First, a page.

Defining HDL and Cholesterol
High density lipoprotein (HDL) is a carrier molecule for cholesterol, phospholipids and triglycerides.
Think of HDL as a boat.
Cholesterol (cargo) can’t float in the blood; it needs to be carried around by the lipoprotein (the boat).
This video summarizes what cholesterol and the lipoproteins are.
When you look at blood work, you’ll see HDL-C. This tells you how much cholesterol (cargo) is on the HDL (boat). There can be varying amounts of cargo on each boat. As you’ll soon learn, it is beneficial to have a high HDL-C. In other words, we want a lot of cargo on the HDL boats.
What Does HDL Do?
HDL carries cholesterol away from cells and takes it to the liver to either be removed from the body or reused. The process of taking cholesterol from the peripheral tissues back to the liver is called reverse cholesterol transport , . On the other hand, low density lipoprotein (LDL), takes cholesterol to the cells. The reason LDL is considered ‘bad’ is because when cholesterol is attached to it, that cholesterol is susceptible to damage and may contribute to atherosclerosis, and subsequently heart disease. Learn more about LDL cholesterol here.
The video below depicts what HDL does.
Why Do We Want to Increase HDL-C?
As mentioned above, HDL basically cleans up the blood and cells of cholesterol, thus minimizing the cholesterol’s chance of being oxidized or damaged.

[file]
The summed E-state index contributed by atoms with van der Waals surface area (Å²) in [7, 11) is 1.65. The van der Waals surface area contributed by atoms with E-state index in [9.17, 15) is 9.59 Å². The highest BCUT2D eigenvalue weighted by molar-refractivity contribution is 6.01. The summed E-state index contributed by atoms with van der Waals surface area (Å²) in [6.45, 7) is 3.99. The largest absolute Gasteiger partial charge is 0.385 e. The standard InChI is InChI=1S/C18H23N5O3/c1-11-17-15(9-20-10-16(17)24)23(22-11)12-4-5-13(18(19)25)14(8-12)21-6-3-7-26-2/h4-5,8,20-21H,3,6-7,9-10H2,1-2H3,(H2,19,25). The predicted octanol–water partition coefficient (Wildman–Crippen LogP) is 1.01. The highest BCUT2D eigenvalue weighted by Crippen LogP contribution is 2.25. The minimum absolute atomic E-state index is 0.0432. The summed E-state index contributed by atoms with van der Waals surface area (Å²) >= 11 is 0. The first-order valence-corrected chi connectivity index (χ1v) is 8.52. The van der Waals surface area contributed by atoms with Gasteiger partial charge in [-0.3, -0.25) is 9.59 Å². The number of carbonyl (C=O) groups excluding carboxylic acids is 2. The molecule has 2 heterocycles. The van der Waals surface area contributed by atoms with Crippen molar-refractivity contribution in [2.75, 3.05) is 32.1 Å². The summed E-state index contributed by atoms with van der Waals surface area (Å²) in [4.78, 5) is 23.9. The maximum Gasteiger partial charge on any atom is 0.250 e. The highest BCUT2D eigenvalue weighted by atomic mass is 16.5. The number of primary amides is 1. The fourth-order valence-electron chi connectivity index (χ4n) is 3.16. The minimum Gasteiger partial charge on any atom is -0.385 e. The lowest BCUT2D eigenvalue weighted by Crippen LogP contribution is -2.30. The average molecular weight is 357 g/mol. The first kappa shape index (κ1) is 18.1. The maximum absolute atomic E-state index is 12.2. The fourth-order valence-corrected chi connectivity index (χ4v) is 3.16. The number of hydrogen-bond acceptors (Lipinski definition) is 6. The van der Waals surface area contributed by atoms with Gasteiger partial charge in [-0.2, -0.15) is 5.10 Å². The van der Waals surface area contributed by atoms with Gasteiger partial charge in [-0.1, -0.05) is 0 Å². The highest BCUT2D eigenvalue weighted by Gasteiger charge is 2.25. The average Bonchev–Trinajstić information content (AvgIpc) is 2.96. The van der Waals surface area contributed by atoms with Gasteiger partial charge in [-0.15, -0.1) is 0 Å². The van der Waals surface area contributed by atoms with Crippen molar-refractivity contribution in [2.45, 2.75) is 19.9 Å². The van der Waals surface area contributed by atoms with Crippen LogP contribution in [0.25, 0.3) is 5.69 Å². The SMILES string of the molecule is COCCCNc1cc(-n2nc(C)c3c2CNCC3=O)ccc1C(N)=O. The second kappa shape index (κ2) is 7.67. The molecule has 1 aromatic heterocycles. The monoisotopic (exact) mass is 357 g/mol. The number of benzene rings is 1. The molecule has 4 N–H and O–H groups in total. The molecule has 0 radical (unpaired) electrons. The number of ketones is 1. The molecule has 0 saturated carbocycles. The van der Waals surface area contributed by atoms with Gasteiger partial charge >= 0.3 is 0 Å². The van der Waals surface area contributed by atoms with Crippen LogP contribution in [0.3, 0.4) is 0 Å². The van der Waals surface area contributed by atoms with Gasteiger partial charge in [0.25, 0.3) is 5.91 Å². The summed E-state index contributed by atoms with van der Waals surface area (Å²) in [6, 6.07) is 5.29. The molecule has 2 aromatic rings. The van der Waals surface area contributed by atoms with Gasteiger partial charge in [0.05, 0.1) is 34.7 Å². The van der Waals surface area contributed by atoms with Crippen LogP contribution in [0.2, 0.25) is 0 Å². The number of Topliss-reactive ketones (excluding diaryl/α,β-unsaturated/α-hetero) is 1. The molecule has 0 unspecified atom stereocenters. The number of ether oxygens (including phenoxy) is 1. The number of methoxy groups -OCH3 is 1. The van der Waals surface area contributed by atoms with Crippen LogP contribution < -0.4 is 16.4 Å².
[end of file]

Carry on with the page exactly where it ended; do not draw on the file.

There are many established risk factors for heart disease. Diagnoses such as obesity, diabetes, kidney disease, and hypertension are just a few co-morbidities that increase cardiovascular disease risk . Certain blood lipids will be tested and associated with risk. HDL-C is considered a negative risk factor  – meaning it protects against heart disease .
HDL is anti-inflammatory , , minimizes oxidative stress  , inhibits cells in the blood from sticking to each other  and possibly plays a role in improving diabetes and glucose metabolism  . So you can see why we want HDL to be high. For HDL to have its protective effect, we aim to keep it above 1.55 mmol/L (60 mg/dL) .
Low HDL-C is associated with hypertriglyceridemia, diabetes, overweight/obesity, physical inactivity, cigarette smoking, very high carbohydrate intake, certain drugs (beta-adrenergic blockers, anabolic steroids, progestational agents), and genetic factors .
HDL is a carrier protein, transporting cholesterol around the body. Cholesterol is important, as discussed here. HDL plays an important role in cardiovascular disease prevention. We must aim to keep it high.
Interested in learning more?
Read on in our series of articles on Heart Health!
About the Author - Dr. Johann de Chickera
Dr. Johann is a licensed naturopathic doctor and co-owner of Absolute Health and Wellness. He completed his 4-year degree at the Canadian College of Naturopathic Medicine (CCNM). His clinical focus lies in chronic disease, such as those related to the Gastrointestinal, Endocrine, and Immune Systems.
His approach to medicine relies on working with the patient to come up with a feasible, multi-factorial approach that addresses all complaints at once. He employs a strong background in diagnostic medicine and human physiology and pathology to diagnose and treat. His treatment involve a combination of nutritional counselling, botanical medicine, eastern medicine (acupuncture), nutraceutical supplementation and hands on physical medicine.
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